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How to use Feedback Assistant to report bugs in the betas of El Capitan and iOS 9

Roman Loyola | July 20, 2015
Considering the problems it can cause for some users, why does Apple release public betas of its operating systems? Because there's only so much that can be done in a development lab--bug testing needs to be done on a large scale. (You can also say there are marketing reasons, but that's for another discussion.)

Once you filled out the report and click Continue, you can add any files that may help the developer, like screenshots. Feedback Assistant will attach a system profile and a compressed folder of diagnostic files.

In the final screen, you can review your report. Click Submit when you're done. Congratulations! You did your duty toward building a better OS. Keep up the good work!

Using the Feedback app in iOS 9

Before reporting a bug in iOS 9, take a few steps to see if the problem is reproducible. Say you're having trouble tapping the tabs in the Twitter app. Try force-quitting the app (double-tap the Home button to get to the app switcher, and then swipe up on the Twitter preview to quit the app) and relaunching it to see if that helps. Ditto with restarting your phone. It might not help, but at least you'll be able to say in your report what fixes you tried.

If the problem is with a third-party app, check the App Store's Updates tab to see if there's an update for the app in question--no point submitting feedback for a bug that's already been fixed. You can submit a screenshot with your report, so if the bug is visual, go ahead and snap some proof! This won't make sense for every bug, of course--it's pretty impossible to get a screenshot of an app crashing.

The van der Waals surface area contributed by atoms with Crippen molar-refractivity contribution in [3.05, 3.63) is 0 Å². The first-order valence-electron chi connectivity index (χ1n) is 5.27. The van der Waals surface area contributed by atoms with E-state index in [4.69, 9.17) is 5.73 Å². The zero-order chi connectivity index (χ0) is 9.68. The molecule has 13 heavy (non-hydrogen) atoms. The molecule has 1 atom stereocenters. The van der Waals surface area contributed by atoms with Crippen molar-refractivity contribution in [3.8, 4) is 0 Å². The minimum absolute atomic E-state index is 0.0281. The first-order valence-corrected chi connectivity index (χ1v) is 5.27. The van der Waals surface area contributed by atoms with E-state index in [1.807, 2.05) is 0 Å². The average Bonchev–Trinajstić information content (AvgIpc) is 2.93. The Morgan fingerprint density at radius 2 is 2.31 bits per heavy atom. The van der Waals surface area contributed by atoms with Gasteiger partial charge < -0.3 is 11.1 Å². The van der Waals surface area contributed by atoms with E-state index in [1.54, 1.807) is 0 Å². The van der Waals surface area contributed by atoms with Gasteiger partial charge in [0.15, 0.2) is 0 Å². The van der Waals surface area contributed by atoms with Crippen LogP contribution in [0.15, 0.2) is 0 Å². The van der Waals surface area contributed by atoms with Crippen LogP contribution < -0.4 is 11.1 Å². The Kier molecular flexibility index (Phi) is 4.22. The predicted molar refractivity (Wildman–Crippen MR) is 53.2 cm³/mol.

The Feedback app is pretty bare-bones, opening to a Feedback Assistant screen with the same kinds of folders you'd see in an email app: Inbox, Drafts, and Submitted. (Inbox is where Apple can leave notes and announcements for its beta testers, i.e. you. Right now all that's in there is a welcome note.) To start a new report, click New Feedback, or the compose button in the top-right.

Then you're basically just filling out a form. Be descriptive and thorough as you answer each question. In the Basic Information section, for example, you'll be asked for a descriptive title. Be specific! Don't just call it "Bug" or "Crash." Instead, flesh it out a little to something like, "Apple Store app crashes on launch."

At the end of the form, you'll get a chance to add a screenshot or video, and if you'd like you can click the crash log attachments that are added automatically to give Apple's engineers a more complete picture of what happened. After a reminder that the logs are being attached, you'll tap Submit in the upper-right. Then pat yourself on the back for doing your duty as a beta tester!

 

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